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Film Oct. 1 highlights life of writer Elizabeth Spencer

BOONE—Writer Elizabeth Spencer and film producer Sharon Swanson will be at Appalachian State University Oct. 1 for three screenings of the film “Landscapes of the Heart: The Elizabeth Spencer Story” and to talk about her work. The programs are presented by the College of Arts and Sciences, Department of English and the Black Banjo Project.

Spencer, now 91, spent time growing up in the N.C. mountains and returned to teach creative writing at UNC Chapel Hill. She continues to reside in Chapel Hill.

The documentary film offers a window into an author’s life and work, viewed through the prism of her Southern lineage, according to the film’s website. It features archival photography and film clips, re-enactments and interviews with many of today’s most important writers of the American South.

The film will be shown at 12:30 p.m., 5 p.m. and 8 p.m. in Plemmons Student Union’s Beacon Heights Room. Swanson will comment on the film and answer questions.

At 3:30 p.m., Spencer will read from her new book of short stories and discuss the craft of writing and Southern and Appalachian writing. Her presentation will also be in the Beacon Heights Room.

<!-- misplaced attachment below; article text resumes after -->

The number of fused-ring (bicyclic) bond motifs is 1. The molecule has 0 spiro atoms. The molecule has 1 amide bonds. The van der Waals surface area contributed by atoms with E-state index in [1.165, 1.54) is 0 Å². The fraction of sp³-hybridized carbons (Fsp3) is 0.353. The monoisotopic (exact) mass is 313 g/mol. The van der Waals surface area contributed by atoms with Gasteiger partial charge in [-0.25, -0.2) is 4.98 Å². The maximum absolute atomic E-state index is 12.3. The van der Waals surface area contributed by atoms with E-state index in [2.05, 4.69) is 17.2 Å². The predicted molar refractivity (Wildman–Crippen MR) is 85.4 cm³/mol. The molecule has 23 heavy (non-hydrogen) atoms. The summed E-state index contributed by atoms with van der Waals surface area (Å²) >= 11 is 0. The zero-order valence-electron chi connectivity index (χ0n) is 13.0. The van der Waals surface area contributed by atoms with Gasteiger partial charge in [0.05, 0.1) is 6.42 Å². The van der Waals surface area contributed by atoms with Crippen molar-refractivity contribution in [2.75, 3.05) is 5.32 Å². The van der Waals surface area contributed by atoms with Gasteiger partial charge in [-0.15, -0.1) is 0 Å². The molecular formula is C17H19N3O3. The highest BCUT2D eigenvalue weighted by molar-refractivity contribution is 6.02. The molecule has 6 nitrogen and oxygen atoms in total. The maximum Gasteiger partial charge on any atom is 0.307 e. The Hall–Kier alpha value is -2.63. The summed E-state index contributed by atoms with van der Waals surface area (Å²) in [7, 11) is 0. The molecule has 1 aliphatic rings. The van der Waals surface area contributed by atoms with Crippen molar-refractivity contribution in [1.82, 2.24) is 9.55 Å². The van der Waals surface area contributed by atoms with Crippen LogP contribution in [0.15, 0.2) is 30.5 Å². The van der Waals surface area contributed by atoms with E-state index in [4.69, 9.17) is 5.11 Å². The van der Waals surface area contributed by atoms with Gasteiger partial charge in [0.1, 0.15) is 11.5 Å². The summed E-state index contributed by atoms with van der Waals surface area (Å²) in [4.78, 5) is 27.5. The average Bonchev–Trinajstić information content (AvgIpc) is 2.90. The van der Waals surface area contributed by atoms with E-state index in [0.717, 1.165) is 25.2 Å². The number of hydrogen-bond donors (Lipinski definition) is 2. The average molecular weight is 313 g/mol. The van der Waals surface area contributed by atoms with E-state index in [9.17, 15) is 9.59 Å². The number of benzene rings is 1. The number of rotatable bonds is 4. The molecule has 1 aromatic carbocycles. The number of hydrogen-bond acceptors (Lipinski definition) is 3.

At 7:30 p.m. prior to the film screening, Seth Swingle, a Fulbright musician to Mali, will perform a mini concert on banjo, ngoni and the 21-string liquid Kora.

Three years before “To Kill a Mockingbird,” Spencer authored “The Voice at the Back Door,” one of the earliest novels recounting racial tension in the South. Her early works are now viewed as among the most important literature from a female writer of the 1950s and 1960s. She also authored the novella “The Light in the Piazza,” which was adapted into a 1962 film.

“Landscapes of the Heart” shares the story of a remarkable literary career and a courageous woman, still writing today, whose books and stories about race, class, gender and politics continue to inspire.

About her work, author Eudora Welty wrote, “It has never been doubted that Elizabeth Spencer knows the small, Southern, backwoods hill town down to the bone. This she transforms by the accuracy of her eye and ear, talent and a certain prankish gaiety of spirit into a vital and absorbing novel.”

The film was recently selected for viewing at the La Femme International Film Festival in Los Angeles Oct. 17-20.

For more information about Spencer and the film, visit http://www.elizabethspencerwriter.com and http://elizabethspencerdocumentary.org.

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